I watched the documentary that Damien’s discussing there, which struck me as a charming and sincere (but somewhat strained) attempt to bridge the Two Cultures thing, if only at a very basic level of aesthetics.
But I think this argument in general has been done to death, and there’s never going to be a satisfactory answer. For one thing, we can’t all agree on a definition of science fiction that sticks; for another, even if we could define sf successfully, it wouldn’t be (or at least I hope not) sufficiently homogeneous to assess with a single (and equally vague) aesthetic criterion. There’s no neat cleavage point; tap the crystal of genre at the point Damien’s talking about, and it just shatters into lots of tiny fragments.
I guess I’m holding to my Quantity Theory Of Genre, here; Damien’s talking about one of many qualities that some of the fuzzy set of books labeled sf partake in (and, to be honest, it’s one of the qualities I look for when picking things to read), but – even if it’s not meant as such – it still boils down to “my sf good, your sf not so good”. And that argument, so far as I can tell, has been going since long before ’55!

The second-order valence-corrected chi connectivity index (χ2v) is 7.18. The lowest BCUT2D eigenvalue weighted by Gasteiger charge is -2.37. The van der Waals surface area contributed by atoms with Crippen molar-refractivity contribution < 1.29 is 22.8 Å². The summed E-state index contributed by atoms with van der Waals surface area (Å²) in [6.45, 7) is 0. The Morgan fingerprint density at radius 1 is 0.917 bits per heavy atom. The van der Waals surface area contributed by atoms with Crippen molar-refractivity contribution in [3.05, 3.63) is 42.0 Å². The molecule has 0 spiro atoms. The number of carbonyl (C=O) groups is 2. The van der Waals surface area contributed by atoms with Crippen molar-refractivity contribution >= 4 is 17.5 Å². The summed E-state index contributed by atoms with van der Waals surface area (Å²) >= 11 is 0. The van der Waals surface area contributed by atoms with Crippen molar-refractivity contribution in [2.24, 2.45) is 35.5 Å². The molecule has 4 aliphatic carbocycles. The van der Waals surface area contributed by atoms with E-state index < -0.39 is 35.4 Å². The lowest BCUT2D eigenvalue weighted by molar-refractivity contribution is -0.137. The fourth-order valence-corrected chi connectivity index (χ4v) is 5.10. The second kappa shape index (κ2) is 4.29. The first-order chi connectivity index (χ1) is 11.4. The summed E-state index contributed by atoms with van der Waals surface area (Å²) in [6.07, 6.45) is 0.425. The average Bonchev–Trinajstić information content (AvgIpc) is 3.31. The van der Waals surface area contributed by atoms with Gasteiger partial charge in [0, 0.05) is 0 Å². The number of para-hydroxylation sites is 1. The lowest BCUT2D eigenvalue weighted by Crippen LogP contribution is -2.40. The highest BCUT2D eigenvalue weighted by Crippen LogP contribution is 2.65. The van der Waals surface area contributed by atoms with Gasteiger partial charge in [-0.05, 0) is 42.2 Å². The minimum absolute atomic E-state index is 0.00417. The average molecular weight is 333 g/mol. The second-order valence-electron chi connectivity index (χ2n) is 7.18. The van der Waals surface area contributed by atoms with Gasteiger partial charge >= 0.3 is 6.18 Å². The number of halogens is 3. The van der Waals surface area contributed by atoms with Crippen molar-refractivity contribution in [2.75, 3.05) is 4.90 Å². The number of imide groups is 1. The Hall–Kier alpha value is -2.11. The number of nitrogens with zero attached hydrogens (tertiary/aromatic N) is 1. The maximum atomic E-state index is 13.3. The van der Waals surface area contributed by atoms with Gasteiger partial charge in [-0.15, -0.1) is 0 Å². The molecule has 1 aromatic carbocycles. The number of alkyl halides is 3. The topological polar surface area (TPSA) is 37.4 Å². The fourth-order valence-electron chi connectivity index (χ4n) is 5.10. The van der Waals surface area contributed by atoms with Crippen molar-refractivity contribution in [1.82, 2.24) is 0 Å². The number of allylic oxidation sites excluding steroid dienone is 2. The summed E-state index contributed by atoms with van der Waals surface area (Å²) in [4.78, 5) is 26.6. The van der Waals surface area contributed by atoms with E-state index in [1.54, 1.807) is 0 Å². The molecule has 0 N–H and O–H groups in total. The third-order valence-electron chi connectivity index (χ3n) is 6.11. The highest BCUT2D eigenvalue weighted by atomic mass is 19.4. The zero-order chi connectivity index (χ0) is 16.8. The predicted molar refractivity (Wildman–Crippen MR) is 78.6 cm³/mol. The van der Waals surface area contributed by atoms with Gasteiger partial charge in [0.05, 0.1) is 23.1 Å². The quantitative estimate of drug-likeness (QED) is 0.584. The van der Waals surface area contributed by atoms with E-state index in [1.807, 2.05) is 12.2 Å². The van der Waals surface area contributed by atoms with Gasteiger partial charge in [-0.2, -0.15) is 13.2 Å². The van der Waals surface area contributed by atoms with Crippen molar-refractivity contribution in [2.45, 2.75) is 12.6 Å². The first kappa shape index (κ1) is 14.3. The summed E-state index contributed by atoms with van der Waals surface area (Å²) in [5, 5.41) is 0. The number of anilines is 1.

A more interesting question would be to ask whether fiction that partakes in sf can produce that “internal experience” of the world in a way that fiction that doesn’t partake in sf cannot achieve. The answer is intuitively “yes”, but I suspect reaching an agreement on how and why that is the case would be a rather longer discussion… and more productive than another round of “where do we draw the fence between the crap stuff and the good stuff”. 🙂
Beauty is subjective and objective at once, and trying to define it universally is a fruitless effort; understanding how and why beauty arises from our interaction with the universe and the things within it is probably one of the greatest civilisational goals we could aspire to. But you may want to take this with a large pinch of salt, because I have been re-reading Zen & The Art Of Motorcycle Maintenance again recently, and it has a very long-lasting and pervasive influence on my philosophy of aesthetics… 😉
My two cents, anyhow. Attack my opinion with sharp things!